1 hour

Input: Intake Request Form, Project Scope Document, Benefits Commitment Form

Output: Project details for Business Case Executive Presentation

Materials: PowerPoint

Participants: Project requestor, Project sponsor, Business analyst, Business relationship manager

Use Info-Tech’s Business Case Executive Presentation to articulate the business rationale for the proposed project.

  • Customize slide 3: Business Rationale. Use this slide to communicate the business benefits of the project. Remember to include the proposed improvement associated with each benefit regardless of whether it is financial, quantifiable, or intangible. This is potentially one of the most important slides for the executive presentation, so spend time here to articulate clearly and concisely.
  • The content in this slide should not be new or a surprise. Following our project intake framework, business rationale should be articulated in the Intake request form and depending on your process may have been detailed by the sponsor in the benefits commitment form.
Executive Business Case Presentation Sample of slide 3 from Info-Tech's Business Case Executive Presentation.

3.2.2 Showcase Alternatives Analysis

1-3 hours

Input: Comprehensive Business Case Analysis Tool

Output: Alternatives analysis for Business Case Executive Presentation

Materials: PowerPoint

Participants: Project requestor, Project sponsor, Business analyst, Business relationship manager, Finance

  1. Using the financial analysis done within the Comprehensive Business Case Analysis Tool, put together the Alternatives Analysis for the Executive Business Case Presentation.
    • Introduce all the alternatives analyzed and why they were chosen for review
    • Compare costs across all options including capital costs, operating costs, and total costs for each option. Consider highlighting the option with the lowest cost.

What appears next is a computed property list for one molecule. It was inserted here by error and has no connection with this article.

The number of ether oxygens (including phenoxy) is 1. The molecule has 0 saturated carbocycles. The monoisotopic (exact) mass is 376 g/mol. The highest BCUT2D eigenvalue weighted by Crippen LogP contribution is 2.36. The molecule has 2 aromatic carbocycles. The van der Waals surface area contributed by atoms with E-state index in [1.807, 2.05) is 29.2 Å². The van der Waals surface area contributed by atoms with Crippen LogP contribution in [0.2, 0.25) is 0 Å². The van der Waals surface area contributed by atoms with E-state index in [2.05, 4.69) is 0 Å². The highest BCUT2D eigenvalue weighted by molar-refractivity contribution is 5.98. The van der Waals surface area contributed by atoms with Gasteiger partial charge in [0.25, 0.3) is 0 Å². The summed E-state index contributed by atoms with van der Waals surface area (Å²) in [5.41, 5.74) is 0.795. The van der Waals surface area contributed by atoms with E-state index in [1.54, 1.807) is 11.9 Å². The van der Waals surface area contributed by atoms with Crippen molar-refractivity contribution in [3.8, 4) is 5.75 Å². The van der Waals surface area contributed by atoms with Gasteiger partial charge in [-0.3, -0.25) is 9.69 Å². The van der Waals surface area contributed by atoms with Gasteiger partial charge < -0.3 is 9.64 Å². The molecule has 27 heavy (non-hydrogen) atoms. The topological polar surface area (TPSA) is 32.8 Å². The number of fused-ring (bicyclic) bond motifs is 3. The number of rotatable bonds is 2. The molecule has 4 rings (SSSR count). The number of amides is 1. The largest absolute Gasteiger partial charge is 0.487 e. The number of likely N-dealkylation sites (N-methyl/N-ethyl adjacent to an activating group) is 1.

• Compare Net Cash Flow across all options and highlight the best result.
    • Showcase the cumulative cash flow for each option and make notes for discussion during your presentation for key statistics like breakeven point, total inflows, total outflows, etc.

Executive Business Case Presentation

Samples of the Alternatives Analysis slides from Info-Tech's Business Case Executive Presentation.

3.2.3 Craft Final Recommendation and Appendix

1 hour

Input: Comprehensive Business Case Analysis Tool

Output: Final recommendation and appendix for Business Case Executive Presentation

Materials: PowerPoint

Participants: Project requestor, Project sponsor

  1. Use the final recommendation slide to summarize the decision and rationale behind the chosen option. Customize the text, as necessary, to represent key points for the leadership team.
  2. Use the appendix slides to show-case details to support your final recommendation. You do not need to use these slides as part of the executive presentation. However, you may want to pull them up as part of the question and answer period if the audience would like to dig further into the analysis.

Download Executive Business Case Presentation

Samples of the Final Recommendation slides from Info-Tech's Business Case Executive Presentation.

Hone presentation skills before meeting with key stakeholders

Icon of a lightbulb.

Know your environment

Think about your audience – would they appreciate you starting with the vision, or do they want you to get to the point as quickly as possible? Are they used to reviewing quantitative data on the spot, or would they prefer to have reviewed the numbers beforehand?

Icon of a person at a podium.

Be professional and confident

State the main points of your presentation confidently. While this should be obvious, it is essential. Your audience should be able to clearly see that you believe the points you are stating.

Present with lots of energy, smile, and use hand gestures to support your speech.

Icon of a central figure connected to surrounding ones.

Connect with your audience

Look each member of the audience in the eye at least once during your presentation. Avoid looking at the ceiling, the back wall, or the floor. Your audience should feel engaged – this is essential to keeping their attention on you.

Avoid reading from your slides. If there is text on a slide, paraphrase it while maintaining eye contact.

Summary of Accomplishment

A comprehensive business case process for large, complex projects.

Throughout this blueprint you have become familiar with the basics of finance. You have determined the goals of your business case process and have worked to identify what projects necessitate a comprehensive business case.